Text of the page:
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Team Kleiter perfecting the balance between life and curling

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WATCH: As Team Kleiter moves from junior curling to men’s, they're learning the art of perfecting their sports-life balancing act.

Team Kleiter couldn’t be happier to be back on the pebbled ice at their home rink, the Sutherland Curling Club.

After a lengthy off-season, the four young men are preparing for the 2021 curling season — their first since aging out from junior.

However, this season hasn’t come without its hardships, as the long-tenured team continues to learn and perfect the perfect balance between life and curling.

Read more: Saskatoon curler preparing for 4th chance at a national title

“We had the longest break off that we’ve had from curling in a long time,” skip Rylan Kleiter said.

“So, we’re all ready to get back on the ice, and we’re putting in all (that) we’ve got.”

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The familiar comforts of the Sutherland, the rink hosting all high-performance curlers in Saskatchewan this year, makes it easier for the team to balance out sports and life.

Kleiter, lead Matthieu Taillon, and third Joshua Mattern are all taking it in stride. All three are currently enrolled in online classes at the University of Saskatchewan.

“(It’s) definitely taking some flexibility and some juggling,” Kleiter said. “But now that we’re kind of getting into a routine, it’s nice to just be able to come out and throw some rocks when you want, and then really focus on class time when you need to as well.”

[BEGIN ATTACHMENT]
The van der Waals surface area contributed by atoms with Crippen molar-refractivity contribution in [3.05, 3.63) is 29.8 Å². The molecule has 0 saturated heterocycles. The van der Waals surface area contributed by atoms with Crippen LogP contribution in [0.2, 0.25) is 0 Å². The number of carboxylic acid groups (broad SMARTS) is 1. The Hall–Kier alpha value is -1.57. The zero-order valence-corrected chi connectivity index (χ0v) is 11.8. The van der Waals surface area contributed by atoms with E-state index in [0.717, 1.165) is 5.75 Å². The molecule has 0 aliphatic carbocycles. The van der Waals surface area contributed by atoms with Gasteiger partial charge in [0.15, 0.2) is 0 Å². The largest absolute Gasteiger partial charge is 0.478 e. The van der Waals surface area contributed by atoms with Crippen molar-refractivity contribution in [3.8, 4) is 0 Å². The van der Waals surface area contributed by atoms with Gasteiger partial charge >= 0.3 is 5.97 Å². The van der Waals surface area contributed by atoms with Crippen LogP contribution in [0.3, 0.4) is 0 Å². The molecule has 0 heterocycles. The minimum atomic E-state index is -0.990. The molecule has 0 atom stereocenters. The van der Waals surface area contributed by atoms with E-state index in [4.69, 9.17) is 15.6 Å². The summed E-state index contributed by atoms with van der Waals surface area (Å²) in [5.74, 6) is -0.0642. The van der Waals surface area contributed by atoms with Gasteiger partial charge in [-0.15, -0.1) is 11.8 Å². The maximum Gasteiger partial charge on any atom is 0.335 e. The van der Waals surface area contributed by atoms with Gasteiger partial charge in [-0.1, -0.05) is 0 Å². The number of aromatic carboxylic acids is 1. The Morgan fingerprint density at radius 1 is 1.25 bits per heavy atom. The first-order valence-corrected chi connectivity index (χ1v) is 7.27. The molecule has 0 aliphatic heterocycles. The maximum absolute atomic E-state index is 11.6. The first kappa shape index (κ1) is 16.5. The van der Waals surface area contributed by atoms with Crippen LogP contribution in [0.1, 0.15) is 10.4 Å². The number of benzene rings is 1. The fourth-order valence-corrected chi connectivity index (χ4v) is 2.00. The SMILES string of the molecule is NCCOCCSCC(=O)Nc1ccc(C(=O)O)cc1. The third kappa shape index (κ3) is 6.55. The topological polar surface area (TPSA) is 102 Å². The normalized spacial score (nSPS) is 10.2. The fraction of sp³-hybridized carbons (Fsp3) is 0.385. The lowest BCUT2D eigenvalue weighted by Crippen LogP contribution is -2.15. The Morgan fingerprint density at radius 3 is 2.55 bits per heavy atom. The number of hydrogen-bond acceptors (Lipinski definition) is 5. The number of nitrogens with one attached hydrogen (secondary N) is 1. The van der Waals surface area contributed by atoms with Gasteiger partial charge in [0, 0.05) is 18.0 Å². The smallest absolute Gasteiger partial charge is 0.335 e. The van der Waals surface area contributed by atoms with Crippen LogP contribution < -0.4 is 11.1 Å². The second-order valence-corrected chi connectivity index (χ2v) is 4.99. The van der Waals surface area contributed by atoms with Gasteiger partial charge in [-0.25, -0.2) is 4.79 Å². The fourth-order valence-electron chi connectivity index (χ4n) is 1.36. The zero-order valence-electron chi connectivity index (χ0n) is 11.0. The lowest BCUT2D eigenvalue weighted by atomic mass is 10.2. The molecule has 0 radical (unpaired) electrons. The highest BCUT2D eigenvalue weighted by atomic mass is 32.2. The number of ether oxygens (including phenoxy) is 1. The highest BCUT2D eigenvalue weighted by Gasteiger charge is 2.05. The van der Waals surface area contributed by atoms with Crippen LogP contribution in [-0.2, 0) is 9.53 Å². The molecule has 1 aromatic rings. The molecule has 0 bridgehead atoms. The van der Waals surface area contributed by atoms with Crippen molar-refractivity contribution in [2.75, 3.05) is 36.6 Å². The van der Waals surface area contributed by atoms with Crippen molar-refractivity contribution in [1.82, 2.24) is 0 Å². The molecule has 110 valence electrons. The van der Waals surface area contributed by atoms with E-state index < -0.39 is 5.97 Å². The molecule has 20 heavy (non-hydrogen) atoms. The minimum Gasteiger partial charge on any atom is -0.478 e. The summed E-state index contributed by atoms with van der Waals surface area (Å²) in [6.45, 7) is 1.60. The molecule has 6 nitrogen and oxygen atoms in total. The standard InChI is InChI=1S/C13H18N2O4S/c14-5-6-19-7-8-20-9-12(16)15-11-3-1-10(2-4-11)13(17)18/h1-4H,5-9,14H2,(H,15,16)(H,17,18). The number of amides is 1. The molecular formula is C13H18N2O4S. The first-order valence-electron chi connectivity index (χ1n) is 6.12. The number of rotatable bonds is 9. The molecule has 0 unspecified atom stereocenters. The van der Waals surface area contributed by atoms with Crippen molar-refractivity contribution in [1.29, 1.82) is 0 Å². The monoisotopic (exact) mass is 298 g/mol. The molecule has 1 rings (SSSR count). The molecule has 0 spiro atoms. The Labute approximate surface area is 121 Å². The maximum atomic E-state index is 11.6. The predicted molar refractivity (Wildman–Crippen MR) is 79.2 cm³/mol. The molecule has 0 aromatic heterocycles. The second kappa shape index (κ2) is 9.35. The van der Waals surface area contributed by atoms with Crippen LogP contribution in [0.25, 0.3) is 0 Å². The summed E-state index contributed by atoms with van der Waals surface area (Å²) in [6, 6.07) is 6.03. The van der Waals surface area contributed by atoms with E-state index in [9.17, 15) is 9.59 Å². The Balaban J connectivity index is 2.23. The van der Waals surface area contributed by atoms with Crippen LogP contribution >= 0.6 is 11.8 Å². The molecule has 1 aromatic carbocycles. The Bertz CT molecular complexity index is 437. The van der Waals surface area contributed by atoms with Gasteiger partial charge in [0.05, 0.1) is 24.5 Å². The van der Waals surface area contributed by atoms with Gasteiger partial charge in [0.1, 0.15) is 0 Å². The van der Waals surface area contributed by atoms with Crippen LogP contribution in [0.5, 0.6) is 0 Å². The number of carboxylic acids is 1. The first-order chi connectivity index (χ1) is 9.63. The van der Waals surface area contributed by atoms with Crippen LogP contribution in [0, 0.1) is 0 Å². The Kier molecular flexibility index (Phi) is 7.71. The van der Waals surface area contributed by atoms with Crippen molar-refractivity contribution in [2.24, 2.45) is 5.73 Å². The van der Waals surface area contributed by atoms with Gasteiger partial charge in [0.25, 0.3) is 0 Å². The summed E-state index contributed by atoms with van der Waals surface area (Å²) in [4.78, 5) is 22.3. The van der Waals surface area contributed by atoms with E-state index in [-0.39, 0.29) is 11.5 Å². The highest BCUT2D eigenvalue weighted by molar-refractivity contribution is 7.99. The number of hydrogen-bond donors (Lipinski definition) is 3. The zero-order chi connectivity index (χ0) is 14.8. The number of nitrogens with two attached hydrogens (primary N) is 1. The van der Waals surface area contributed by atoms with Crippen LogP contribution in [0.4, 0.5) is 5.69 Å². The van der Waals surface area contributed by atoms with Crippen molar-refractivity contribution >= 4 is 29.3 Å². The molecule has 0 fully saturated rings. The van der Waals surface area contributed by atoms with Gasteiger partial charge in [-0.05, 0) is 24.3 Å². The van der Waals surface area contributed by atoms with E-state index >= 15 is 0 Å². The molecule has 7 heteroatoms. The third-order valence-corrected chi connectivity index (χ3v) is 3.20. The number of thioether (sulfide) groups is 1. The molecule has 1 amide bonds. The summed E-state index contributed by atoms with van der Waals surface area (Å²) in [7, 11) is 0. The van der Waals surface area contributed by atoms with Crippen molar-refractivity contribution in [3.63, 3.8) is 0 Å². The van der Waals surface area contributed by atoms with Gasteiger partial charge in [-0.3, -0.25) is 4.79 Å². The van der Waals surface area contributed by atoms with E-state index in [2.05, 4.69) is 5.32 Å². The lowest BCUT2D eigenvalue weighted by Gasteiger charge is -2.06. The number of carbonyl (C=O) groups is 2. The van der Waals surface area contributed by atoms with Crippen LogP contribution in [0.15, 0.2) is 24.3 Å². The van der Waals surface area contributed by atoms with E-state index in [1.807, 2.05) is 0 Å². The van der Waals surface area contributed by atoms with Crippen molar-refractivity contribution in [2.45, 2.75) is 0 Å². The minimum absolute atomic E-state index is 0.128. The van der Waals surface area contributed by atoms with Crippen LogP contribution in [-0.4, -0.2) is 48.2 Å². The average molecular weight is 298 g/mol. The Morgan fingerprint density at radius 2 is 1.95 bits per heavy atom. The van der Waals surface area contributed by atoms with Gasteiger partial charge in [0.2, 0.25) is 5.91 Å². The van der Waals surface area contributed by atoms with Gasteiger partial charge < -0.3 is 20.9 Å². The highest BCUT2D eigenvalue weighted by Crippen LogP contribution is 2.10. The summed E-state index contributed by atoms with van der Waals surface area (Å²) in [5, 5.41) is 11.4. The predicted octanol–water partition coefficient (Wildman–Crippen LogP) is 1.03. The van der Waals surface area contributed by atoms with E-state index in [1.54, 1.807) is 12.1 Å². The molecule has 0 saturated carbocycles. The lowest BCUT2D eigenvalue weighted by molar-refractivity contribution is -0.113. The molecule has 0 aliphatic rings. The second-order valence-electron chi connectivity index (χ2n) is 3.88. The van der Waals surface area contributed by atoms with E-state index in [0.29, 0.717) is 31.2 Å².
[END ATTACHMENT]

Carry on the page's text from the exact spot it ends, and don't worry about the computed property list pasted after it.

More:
Read more: Kleiter stays cool ahead of first trip to national curling championship

“I find now with the remote school you can kind of do things when you want,” Mattern added. “You’re not stuck to your school hours all of the time. So it’s been nice in that sense, but yeah, it’s definitely been an adjustment, for sure.”

The three students — taking accounting, engineering, and veterinary medicine — aren’t the only ones with commitments away from the rink. Team second Trevor Johnson spends his days installing cabinets.

On the days that practices follow a hard shift at work, Johnson’s approach to getting ready at the rink is simple.

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“Well, first is a large coffee,” he chuckled. “Then it’s just joking around with the guys, (that) wakes me up too.”

The team has been playing together since high school, and the bonds forged over that time have allowed them to grow comfortable enough with one another that they can lean on each other whenever the balancing act between life and curling begins to take its toll.

“Since we’ve played so long together we just know each other’s ins and outs, and how to pick each other up when we’re down, and just get the best out of everybody,” Kleiter said.

“We’ve all been together so long, and we’ve also gone through it all before, which helps. All of those years going to provincials and nationals, also doing school on the side,” Mattern added.

“So, yeah, it’s nice to have been through it with these guys, for sure — it makes it easier.”

Their strong bond of friendship coupled with a love for the sport of curling keeps this squad extremely competitive on the ice, even during those early Friday morning practices.

“I find it’s a lot easier to get up for curling than for school, so, they’ve been alright,” Mattern chuckled.